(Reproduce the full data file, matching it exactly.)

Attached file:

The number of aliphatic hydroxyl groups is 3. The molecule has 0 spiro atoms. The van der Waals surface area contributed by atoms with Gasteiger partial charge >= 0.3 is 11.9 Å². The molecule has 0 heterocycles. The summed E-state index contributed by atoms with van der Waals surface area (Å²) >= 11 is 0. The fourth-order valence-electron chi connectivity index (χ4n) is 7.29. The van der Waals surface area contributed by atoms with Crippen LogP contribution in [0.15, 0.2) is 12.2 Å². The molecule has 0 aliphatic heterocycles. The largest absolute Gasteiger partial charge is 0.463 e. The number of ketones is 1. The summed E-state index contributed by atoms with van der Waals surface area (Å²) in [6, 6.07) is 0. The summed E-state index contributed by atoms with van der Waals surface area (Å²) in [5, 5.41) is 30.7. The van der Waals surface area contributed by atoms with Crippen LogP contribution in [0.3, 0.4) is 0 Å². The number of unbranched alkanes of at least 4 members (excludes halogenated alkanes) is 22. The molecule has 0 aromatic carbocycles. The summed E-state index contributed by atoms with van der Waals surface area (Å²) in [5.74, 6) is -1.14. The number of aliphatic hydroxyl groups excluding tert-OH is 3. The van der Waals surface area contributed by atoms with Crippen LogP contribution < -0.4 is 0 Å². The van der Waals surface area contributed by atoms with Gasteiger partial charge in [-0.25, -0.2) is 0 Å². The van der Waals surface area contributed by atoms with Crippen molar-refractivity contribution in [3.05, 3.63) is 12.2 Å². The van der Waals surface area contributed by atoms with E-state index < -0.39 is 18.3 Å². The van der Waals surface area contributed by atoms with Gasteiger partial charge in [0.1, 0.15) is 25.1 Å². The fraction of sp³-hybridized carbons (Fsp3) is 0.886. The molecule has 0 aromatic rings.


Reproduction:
The number of aliphatic hydroxyl groups is 3. The molecule has 0 spiro atoms. The van der Waals surface area contributed by atoms with Gasteiger partial charge >= 0.3 is 11.9 Å². The molecule has 0 heterocycles. The summed E-state index contributed by atoms with van der Waals surface area (Å²) >= 11 is 0. The fourth-order valence-electron chi connectivity index (χ4n) is 7.29. The van der Waals surface area contributed by atoms with Crippen LogP contribution in [0.15, 0.2) is 12.2 Å². The molecule has 0 aliphatic heterocycles. The largest absolute Gasteiger partial charge is 0.463 e. The number of ketones is 1. The summed E-state index contributed by atoms with van der Waals surface area (Å²) in [6, 6.07) is 0. The summed E-state index contributed by atoms with van der Waals surface area (Å²) in [5, 5.41) is 30.7. The van der Waals surface area contributed by atoms with Crippen LogP contribution in [0.3, 0.4) is 0 Å². The number of unbranched alkanes of at least 4 members (excludes halogenated alkanes) is 22. The molecule has 0 aromatic carbocycles. The summed E-state index contributed by atoms with van der Waals surface area (Å²) in [5.74, 6) is -1.14. The number of aliphatic hydroxyl groups excluding tert-OH is 3. The van der Waals surface area contributed by atoms with Crippen LogP contribution < -0.4 is 0 Å². The van der Waals surface area contributed by atoms with Gasteiger partial charge in [-0.25, -0.2) is 0 Å². The van der Waals surface area contributed by atoms with Crippen molar-refractivity contribution in [3.05, 3.63) is 12.2 Å². The van der Waals surface area contributed by atoms with E-state index < -0.39 is 18.3 Å². The van der Waals surface area contributed by atoms with Gasteiger partial charge in [0.1, 0.15) is 25.1 Å². The fraction of sp³-hybridized carbons (Fsp3) is 0.886. The molecule has 0 aromatic rings.